HOST: Andrew Leigh, just finally I wanted to talk to moves for a banking Royal Commission. Clearly that's the policy you're putting forward to Australians. Have you been reaching out to National Party members? There is movement there, some members of that party wanting a banking Royal Commission at the same time.
LEIGH: We have indeed. Certainly people like Barry O'Sullivan and George Christensen have said in the past they will be willing, under some circumstances, to support a banking Royal Commission. It is what Australians want. They don't want to see the big banks being given a tax cut, which is what Malcolm Turnbull wants. They want to see the accountability that comes through a Royal Commission. The string of scandals is as long as your arm. Australians not only losing their life savings but in some cases ending up with debts. We need a proper overhaul of the banking sector to make sure our banks are fit for purpose. We've got a pretty concentrated banking sector with high rates of return on equity and an environment in which we've seen scandal after scandal. In other countries you've seen significant changes in the banking sector, such as Citigroup slimming down. It is appropriate to ask the question how can we make sure our banks stay strong and scandal-free into the future.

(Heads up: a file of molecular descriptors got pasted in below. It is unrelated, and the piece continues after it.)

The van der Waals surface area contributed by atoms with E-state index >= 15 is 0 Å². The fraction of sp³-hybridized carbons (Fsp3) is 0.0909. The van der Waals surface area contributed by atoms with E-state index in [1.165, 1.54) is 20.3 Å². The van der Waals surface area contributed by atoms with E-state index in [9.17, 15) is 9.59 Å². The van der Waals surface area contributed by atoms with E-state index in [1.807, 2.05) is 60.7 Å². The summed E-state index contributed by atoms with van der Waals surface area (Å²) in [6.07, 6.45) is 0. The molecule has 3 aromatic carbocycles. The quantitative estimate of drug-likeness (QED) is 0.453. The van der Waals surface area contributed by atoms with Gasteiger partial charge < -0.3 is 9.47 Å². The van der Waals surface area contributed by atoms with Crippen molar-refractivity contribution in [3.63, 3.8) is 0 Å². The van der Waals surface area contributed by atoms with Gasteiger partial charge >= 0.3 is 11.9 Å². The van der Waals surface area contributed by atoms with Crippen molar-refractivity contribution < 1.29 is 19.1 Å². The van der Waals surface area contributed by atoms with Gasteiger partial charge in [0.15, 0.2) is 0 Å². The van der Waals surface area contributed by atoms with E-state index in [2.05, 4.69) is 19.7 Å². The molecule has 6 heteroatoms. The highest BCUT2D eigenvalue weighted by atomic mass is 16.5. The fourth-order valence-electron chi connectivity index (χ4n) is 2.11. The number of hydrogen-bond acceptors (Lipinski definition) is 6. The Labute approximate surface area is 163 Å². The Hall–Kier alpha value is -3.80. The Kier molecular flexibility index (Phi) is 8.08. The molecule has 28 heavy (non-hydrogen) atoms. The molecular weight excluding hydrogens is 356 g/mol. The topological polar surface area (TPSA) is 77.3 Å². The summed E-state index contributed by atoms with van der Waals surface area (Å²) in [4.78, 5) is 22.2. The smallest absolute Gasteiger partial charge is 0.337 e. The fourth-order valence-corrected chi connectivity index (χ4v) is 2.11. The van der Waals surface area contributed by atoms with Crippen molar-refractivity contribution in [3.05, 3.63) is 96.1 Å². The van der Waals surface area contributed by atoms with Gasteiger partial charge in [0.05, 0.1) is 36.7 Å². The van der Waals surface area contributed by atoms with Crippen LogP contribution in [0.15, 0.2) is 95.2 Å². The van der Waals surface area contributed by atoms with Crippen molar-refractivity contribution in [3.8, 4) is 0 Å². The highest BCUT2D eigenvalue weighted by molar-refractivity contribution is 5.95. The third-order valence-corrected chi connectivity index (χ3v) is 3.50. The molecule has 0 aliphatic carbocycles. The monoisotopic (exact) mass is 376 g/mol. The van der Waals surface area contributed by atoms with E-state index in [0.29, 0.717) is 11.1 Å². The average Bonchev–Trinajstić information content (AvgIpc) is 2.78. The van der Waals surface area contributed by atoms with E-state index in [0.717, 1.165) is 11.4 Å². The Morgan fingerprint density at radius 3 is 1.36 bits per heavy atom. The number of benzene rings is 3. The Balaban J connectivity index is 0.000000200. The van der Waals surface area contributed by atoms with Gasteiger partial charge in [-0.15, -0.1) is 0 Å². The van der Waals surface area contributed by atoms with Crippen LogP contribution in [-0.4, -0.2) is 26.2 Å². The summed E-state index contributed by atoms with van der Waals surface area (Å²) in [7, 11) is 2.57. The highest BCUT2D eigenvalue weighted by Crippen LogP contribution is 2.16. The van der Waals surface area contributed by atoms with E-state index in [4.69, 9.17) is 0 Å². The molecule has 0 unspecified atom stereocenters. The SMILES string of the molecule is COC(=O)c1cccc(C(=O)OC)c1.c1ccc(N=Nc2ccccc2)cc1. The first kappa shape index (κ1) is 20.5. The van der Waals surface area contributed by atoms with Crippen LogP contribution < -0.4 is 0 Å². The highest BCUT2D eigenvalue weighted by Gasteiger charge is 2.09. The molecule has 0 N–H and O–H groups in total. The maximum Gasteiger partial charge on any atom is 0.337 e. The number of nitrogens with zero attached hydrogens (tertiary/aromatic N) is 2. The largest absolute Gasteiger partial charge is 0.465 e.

HOST: So do you feel as though you could get enough support on the floor of the parliament from the Nationals and cross benches to get this up?
LEIGH: I know if there were a free vote given to the Liberal and National Parties, if they were able to cast a secret ballot, we'd have a banking Royal Commission tomorrow. Plenty of Liberal and National Party members want it in their heart of hearts. They just can't find a way of doing it. I hope they'll be able to vote with their conscience. They know, as Labor knows, that this is what Australians want.
HOST: Shadow Assistant Treasurer Andrew Leigh, thanks for joining us.
LEIGH: Absolute pleasure.